So happiness depends on how others treat us and on whether we can feel accepted for who we are.  It is a social construct.  Even the tyrant can feel happiness when he is supported and adored by others, though his is a fragile contentment that does not allow him to relax his defences for too long.  And anybody can feel deeply unhappy if he is ostracised, even wrongfully, for some perceived misdemeanour. We are social animals.  Without the companionship and support of others we become apathetic and ill.  


But happiness is more than how we are treated in the here and now, it is a more enduring quality, an attitude to life.  I know it is fashionable to regard everything as inherited,  but I can’t believe that applies to happiness. Neither do I think it is some God-given quality.  The 80-year-old comedian,  Ken Dodd calls happiness, ‘the greatest gift that I possess’, but he isn’t a person I would immediately regard as contented.  If a capacity for happiness is bestowed on us by anybody, it is our parents.   


A safe and loving environment that encourages children to be curious and explore but prohibits behaviour that may cause us or others harm sets them up for contentment.   If our parents are too strict, their children grow up feeling they are in some way bad and that may compromise their confidence for the rest of their lives.  On the other hand, spoiling a child by parenting that is too liberal or too conditional may lead to an over-weaning confidence, which is out of kilter with the rest of the world.  Such children soon learn that the world does not always react as their parents did. Honesty may be regarded as naivety, hard work is too often taken for granted, being pretty or  cute may encourage envy or exploitation.  Unless modified by life experience, conditional or liberal love can all too often lead to disappointment and unhappiness by incurring society’s disapproval and sanction.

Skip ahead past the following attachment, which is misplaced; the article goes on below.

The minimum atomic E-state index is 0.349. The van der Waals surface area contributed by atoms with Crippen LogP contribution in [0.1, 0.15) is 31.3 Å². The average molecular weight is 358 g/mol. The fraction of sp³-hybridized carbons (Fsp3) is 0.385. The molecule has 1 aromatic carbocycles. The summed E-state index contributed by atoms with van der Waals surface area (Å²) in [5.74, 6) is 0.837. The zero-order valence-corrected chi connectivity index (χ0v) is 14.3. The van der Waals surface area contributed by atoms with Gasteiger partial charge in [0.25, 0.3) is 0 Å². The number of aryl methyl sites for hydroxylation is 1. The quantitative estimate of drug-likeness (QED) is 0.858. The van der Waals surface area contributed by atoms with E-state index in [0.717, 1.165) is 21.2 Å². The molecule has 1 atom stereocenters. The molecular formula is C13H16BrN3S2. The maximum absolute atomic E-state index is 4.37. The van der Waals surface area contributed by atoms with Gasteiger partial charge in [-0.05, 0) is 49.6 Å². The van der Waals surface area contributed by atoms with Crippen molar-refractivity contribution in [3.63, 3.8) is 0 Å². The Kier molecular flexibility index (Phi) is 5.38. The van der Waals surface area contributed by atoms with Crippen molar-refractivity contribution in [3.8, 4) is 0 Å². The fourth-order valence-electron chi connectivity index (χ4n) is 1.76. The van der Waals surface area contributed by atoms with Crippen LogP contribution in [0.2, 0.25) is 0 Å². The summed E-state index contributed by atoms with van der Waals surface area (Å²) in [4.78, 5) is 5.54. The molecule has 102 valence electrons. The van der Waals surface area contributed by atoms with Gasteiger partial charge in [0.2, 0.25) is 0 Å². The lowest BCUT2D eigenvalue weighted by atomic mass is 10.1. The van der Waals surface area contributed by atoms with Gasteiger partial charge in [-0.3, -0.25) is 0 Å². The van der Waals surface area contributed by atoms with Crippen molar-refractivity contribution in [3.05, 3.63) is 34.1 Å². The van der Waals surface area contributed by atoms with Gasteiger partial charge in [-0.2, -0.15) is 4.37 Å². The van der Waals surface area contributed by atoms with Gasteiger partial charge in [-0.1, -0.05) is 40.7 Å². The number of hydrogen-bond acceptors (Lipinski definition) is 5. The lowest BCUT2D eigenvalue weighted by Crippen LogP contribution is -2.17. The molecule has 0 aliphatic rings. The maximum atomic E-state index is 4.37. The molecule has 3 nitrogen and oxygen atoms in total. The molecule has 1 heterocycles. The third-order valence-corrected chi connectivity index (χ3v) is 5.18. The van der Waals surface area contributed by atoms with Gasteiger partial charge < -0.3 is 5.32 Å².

But life lasts a long time and change is always possible.  A good marriage,  a successful career,  the love of one’s children and the admiration and regard of friends can build self confidence and trust.  And if one aspect of life is good, the chances are that confidence will spread and influence other aspects too.